Recording meetings by zoom malware
Over the past few weeks, Morphisec Labs researchers identified a flaw in the Zoom application that can enable threat actors to voluntarily record Zoom sessions and capture chat text without any of the meeting participants’ knowledge. The Zoom malware is even able to do this when the host has disabled recording functionality for participants.
The malware simulation shows an attack that takes place during a Zoom session between a victim and the attacker. Both are using the latest version of Zoom with all of its security features turned on and antivirus software installed and running. The victim host in the video disables recording for participants; the attacker leverages a weakness in the Zoom application to record the session, despite the fact that she doesn’t have recording privileges. She is also to record the session without the host’s knowledge.
- Victim sends his meeting invite over to Sally.
- Attacker accepts the invite and joins the Zoom session with Michael.
- Victim sends a chat illustrating that messages can be sent/received, and now attacker can reply.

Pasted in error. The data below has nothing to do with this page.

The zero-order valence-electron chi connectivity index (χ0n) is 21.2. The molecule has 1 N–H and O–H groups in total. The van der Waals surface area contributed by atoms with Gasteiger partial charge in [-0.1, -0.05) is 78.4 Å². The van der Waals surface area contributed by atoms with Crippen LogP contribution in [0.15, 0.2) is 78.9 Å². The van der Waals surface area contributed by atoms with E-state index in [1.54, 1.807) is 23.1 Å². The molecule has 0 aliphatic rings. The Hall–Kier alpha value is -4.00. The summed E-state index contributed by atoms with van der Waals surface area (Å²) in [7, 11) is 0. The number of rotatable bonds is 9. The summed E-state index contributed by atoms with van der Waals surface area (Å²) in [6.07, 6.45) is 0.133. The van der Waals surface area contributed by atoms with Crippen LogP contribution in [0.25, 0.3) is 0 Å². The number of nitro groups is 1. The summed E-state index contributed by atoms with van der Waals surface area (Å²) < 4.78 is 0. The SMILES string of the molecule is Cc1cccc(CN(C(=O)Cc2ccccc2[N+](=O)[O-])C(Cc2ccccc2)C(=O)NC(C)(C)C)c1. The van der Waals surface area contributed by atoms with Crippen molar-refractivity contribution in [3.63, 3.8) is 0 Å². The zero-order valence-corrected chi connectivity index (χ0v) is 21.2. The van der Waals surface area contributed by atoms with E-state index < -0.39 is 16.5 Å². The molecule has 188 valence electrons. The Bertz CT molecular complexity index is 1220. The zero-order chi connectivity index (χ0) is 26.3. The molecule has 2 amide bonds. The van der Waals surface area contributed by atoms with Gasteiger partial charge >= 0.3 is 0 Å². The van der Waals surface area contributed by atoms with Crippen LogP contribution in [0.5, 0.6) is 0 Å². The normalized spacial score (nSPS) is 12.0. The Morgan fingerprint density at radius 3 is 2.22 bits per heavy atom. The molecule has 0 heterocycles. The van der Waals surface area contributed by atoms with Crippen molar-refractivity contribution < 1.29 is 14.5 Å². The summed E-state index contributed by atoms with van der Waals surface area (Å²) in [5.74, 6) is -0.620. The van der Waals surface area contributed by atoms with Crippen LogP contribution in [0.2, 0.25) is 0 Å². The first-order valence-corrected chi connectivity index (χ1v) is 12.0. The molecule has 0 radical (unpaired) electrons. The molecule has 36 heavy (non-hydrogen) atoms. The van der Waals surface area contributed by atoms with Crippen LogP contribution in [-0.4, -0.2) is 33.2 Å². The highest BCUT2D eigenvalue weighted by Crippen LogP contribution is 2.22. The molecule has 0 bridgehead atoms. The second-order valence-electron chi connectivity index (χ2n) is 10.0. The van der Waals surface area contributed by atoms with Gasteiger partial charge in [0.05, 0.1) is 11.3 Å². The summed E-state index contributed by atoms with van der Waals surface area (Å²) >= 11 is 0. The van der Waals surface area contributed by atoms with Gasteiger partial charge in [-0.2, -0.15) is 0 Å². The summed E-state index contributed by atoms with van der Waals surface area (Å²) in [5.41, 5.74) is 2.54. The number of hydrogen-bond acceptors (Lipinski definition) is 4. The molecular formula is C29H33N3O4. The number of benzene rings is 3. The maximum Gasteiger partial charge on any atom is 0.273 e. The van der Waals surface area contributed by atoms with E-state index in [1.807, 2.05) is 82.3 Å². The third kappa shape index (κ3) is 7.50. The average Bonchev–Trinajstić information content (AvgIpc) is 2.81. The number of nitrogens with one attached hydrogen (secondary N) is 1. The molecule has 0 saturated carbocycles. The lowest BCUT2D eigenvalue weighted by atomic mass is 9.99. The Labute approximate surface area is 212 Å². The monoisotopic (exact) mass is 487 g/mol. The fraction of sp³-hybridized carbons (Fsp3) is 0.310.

- Attacker asks Michael access to record the session. However, he denies this request by disabling recording privileges for attendees as he is about to share confidential information.
- However, here, attacker launches malicious code that triggers the session recording. On her screen, she’s able to view that the session is indeed being recorded. But on victim’s host screen, there’s no indication that the session is being recorded.
- After the session ends, the malware manipulates Zoom so that the unauthorized recording of the session can be delivered to attacker in a location that she chose. She now has access to a full decrypted session, including the chat that supposedly wasn’t recorded and all videos that were shared. If webcams had been used, she would have those videos, too.
Morphisec have alerted Zoom to this current security weakness and how it can be targeted by malicious actors.